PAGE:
Although we do not have projected population figures for the area, the lower court found evidence in the record to support a finding that the market demand for housing was generated by the proximity of the site to the Morgantown Interchange of the Pennsylvania Turnpike, the Downingtown Interchange of the Pennsylvania Turnpike and the boroughs of West Chester and Downingtown. In addition, we note that the area is approximately 18 miles from the City of Philadelphia, an obviously large metropolis. "Having determined that a particular community is in the path of urban-suburban growth, the present level of development within the particular community must be examined." (Footnote omitted.) Surrick, supra, 476 Pa. at 192, 382 A.2d at 110. At the time of the hearings, 554 of the Township's 8936 acres were being used for residential purposes, and most of the remaining land was cropland (5512 acres) or woodland (2626 acres). With the present zoning restrictions, single family homes on lots of an acre or less would be permissible in only 11% of the Township, yet fully 37% of the land available for single-family dwellings would require a minimum lot size of 10 acres for each. We believe, therefore, that the data amply supports the conclusion of the court below.

The final focus of Surrick, supra, of course, is to determine "whether the challenged zoning scheme effected an exclusionary result or, alternatively, whether there was evidence of a 'primary purpose' or exclusionary intent to zone out. . . . Our primary concern now is centered on the ordinance's exclusionary impact." Surrick, supra, 476 Pa. at 192-93, 382 A.2d at 110-11. With respect to the intent of the ordinance, the Board clearly stated that its intent was to preserve the best farmland available in the Township. In addition, the Board also cited as its reason for regulating high-density development, a lack of public water,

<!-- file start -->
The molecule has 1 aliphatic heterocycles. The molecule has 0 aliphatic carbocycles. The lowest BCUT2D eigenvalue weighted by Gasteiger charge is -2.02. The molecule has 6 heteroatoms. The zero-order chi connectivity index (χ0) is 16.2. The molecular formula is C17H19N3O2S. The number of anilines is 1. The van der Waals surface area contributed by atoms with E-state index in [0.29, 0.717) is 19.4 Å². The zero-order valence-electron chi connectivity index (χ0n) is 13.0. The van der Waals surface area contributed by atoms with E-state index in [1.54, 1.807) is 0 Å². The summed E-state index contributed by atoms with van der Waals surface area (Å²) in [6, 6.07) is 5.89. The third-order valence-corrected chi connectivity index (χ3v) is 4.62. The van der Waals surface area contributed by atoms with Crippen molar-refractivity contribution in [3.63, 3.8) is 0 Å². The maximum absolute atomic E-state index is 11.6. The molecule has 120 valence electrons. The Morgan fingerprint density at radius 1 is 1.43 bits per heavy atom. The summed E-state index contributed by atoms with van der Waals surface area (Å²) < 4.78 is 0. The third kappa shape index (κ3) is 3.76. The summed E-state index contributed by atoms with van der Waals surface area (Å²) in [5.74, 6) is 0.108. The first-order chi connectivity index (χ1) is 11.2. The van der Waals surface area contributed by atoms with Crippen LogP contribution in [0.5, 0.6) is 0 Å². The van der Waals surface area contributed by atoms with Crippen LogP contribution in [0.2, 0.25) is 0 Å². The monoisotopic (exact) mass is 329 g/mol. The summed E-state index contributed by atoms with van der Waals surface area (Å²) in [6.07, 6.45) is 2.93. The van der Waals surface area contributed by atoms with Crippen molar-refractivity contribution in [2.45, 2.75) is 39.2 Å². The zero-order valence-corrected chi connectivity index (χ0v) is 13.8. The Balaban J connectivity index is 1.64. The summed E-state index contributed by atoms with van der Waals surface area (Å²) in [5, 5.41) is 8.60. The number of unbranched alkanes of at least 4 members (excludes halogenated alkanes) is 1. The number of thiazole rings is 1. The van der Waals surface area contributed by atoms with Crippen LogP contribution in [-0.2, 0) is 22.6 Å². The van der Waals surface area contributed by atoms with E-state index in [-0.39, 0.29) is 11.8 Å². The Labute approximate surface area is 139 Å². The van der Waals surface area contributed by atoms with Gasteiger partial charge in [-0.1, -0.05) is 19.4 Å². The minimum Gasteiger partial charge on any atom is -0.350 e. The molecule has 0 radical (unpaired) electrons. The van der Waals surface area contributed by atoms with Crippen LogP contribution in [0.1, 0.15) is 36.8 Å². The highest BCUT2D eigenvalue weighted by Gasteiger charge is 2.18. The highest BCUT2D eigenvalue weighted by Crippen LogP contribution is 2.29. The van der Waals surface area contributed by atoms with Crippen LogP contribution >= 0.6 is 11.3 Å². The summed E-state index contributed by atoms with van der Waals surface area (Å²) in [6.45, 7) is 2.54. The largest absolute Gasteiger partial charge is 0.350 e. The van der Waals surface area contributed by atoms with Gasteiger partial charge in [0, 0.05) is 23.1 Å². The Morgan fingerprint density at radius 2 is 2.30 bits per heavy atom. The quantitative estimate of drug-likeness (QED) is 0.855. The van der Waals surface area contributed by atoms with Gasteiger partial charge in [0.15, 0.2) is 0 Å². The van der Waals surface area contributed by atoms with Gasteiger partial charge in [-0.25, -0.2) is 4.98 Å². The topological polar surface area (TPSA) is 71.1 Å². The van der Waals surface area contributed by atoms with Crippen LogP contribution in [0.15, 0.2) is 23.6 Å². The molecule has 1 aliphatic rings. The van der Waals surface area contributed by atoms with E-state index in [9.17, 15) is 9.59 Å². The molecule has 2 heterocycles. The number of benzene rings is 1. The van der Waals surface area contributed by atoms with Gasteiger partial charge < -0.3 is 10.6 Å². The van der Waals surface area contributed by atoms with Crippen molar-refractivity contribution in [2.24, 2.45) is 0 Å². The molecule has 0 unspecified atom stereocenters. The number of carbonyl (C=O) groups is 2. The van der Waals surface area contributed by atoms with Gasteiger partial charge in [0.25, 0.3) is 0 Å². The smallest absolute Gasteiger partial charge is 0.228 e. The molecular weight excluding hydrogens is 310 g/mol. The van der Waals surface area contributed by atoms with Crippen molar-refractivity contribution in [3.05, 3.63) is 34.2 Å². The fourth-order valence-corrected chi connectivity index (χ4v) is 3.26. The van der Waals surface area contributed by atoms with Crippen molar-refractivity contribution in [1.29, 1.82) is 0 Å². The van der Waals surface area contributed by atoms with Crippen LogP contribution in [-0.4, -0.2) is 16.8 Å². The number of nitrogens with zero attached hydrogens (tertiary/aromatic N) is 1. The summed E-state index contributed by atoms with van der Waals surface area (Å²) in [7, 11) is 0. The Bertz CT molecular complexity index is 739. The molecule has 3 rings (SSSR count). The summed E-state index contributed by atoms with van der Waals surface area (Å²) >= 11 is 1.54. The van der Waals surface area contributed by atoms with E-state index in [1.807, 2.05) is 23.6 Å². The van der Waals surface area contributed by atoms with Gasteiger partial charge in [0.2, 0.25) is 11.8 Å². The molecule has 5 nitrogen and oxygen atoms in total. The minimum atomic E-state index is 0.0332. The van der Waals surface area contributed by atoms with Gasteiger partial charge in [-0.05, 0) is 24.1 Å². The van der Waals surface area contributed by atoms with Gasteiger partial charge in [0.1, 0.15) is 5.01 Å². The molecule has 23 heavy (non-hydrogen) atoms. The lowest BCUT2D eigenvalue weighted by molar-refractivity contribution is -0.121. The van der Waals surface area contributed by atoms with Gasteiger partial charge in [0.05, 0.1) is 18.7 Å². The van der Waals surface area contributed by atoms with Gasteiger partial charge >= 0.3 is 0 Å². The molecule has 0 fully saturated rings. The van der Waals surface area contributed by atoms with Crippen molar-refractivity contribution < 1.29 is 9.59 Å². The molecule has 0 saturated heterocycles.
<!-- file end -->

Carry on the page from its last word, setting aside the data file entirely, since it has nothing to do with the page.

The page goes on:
[ 45 Pa. Commw. Page 307]

    sewer or transportation facilities. These, however, are precisely the types of justification which the Supreme Court found untenable in National Land and Investment Co. v. Easttown Township Board of Adjustment, 419 Pa. 504, 215 A.2d 597 (1965). We will affirm the order of the court below.

Order

And Now, this 31st day of August, 1979, the order of the Court of Common Pleas of Chester County in the above-captioned matter is affirmed.

Disposition

Affirmed.

19790831

© 1998 VersusLaw Inc.



Buy This Entire Record For $7.95

Official citation and/or docket number and footnotes (if any) for this case available with purchase.

Learn more about what you receive with purchase of this case.